Opening

63% The Maze Runner Sep 19
65% A Walk Among the Tombstones Sep 19
43% This Is Where I Leave You Sep 19
82% Tracks Sep 19
93% The Guest Sep 17

Top Box Office

11% No Good Deed $24.3M
70% Dolphin Tale 2 $15.9M
92% Guardians of the Galaxy $8.1M
19% Teenage Mutant Ninja Turtles $4.9M
20% Let's Be Cops $4.4M
88% The Drop $4.1M
37% If I Stay $3.9M
35% The November Man $2.8M
35% The Giver $2.6M
67% The Hundred-Foot Journey $2.4M

Coming Soon

67% The Equalizer Sep 26
70% The Boxtrolls Sep 26
84% The Two Faces of January Sep 26
—— Two Night Stand Sep 26
91% Jimi: All Is by My Side Sep 26

Premieres Tonight

100% The Good Wife: Season 6
58% Madam Secretary: Season 1
—— Miss Marple: Season 6

New Episodes Tonight

—— American Dad!: Season 11
87% Boardwalk Empire: Season 5
53% The Lottery: Season 1
89% Manhattan: Season 1
97% Masters of Sex: Season 2
78% Ray Donovan: Season 2
87% The Strain: Season 1
—— Witches of East End: Season 2

Discuss Last Night's Shows

91% Doctor Who: Season 8
—— Hell on Wheels: Season 4
40% Intruders: Season 1
90% Outlander: Season 1

End of the Road Reviews

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Eric B

Super Reviewer

August 31, 2008
I sought this obscure film for quite awhile for exactly one reason: the writing credit for Terry Southern ("Candy," "The Magic Christian," "Easy Rider," "The Loved One," "Dr. Strangelove") in his prime. However, the screenplay is adapted from a novella, so Southern's satirical touch is somewhat subdued beyond the broadly drawn roles of James Earl Jones and Harris Yulin.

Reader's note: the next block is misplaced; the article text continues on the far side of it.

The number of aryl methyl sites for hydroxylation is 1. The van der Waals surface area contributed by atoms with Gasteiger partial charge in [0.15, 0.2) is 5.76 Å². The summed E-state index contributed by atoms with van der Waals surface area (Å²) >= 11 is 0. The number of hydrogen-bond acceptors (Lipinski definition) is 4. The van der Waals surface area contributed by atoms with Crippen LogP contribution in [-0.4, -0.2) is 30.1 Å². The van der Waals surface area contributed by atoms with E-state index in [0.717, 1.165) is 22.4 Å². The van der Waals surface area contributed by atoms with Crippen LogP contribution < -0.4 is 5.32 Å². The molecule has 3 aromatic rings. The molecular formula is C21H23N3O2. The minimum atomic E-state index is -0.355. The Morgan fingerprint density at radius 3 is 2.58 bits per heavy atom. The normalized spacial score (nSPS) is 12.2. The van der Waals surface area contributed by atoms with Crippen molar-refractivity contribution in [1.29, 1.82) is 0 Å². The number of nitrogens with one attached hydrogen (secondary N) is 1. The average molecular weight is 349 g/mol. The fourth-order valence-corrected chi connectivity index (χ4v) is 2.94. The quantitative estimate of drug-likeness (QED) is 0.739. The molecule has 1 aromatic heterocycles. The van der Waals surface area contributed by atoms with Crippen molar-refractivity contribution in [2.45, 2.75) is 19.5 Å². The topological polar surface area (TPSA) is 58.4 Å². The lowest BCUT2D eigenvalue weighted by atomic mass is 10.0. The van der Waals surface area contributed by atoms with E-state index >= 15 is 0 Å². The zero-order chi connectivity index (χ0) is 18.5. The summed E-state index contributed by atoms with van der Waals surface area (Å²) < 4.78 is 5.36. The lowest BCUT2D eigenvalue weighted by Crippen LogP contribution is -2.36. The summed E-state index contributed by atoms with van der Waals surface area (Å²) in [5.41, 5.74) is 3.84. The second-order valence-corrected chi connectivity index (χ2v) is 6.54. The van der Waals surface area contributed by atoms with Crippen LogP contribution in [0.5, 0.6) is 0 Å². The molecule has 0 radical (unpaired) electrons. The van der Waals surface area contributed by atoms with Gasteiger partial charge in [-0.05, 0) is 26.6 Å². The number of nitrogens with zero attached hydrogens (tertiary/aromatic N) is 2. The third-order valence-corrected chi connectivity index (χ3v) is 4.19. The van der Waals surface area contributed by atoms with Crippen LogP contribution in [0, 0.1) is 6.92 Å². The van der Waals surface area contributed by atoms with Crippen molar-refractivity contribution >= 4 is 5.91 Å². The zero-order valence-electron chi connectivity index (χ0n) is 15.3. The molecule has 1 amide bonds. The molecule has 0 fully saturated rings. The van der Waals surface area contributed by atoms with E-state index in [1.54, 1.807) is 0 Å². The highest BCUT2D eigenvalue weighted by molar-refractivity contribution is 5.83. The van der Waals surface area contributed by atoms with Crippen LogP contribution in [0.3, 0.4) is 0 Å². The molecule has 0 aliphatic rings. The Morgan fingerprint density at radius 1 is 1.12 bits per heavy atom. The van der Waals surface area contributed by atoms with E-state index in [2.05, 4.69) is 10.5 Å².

Stacy Keach (with a noticeable lip scar that may explain why he spent most of his career with a mustache) is Jacob Horner, a troubled introvert who graduates from college as the story opens. His first move is to walk straight to the train station and motionlessly stand by the tracks for what seems like days. Symbolic of his lack of direction, presumably. Finally, he is approached by "Dr. D" (Jones), a quack psychologist who runs an asylum nicknamed "The Farm." Dr. D rouses Horner out of his catatonia and takes him back to his institute. Once there, he whisks Horner to an intense therapy room (oddball slides and films projected all over the walls) and "treats" him with intentional, baiting antagonism. Jones' mugging in these encounter scenes is so ridiculously over the top that he's hard to watch. Not one of the actor's proudest moments. The doctor eventually sets up Horner as an English professor at a small, woodsy college. Here, the plot takes an odd turn and becomes unsatisfying. Academia is ripe for satire, but the trials of Horner's position are barely explored at all (perhaps the book details this better). Instead, the pivotal event is that Horner enters an affair with the wife of another professor (Yulin, also overacting for effect), a secret kook who indulges bizarre fantasies of being a fascist soldier. This dull love triangle essentially eats up all potential for further commentary on psychotherapy or college life, and seems to serve no purpose beyond leading to a mercilessly brutal depiction of a medical procedure. This was presumably controversial in its day and killed the film's chance for commercial success.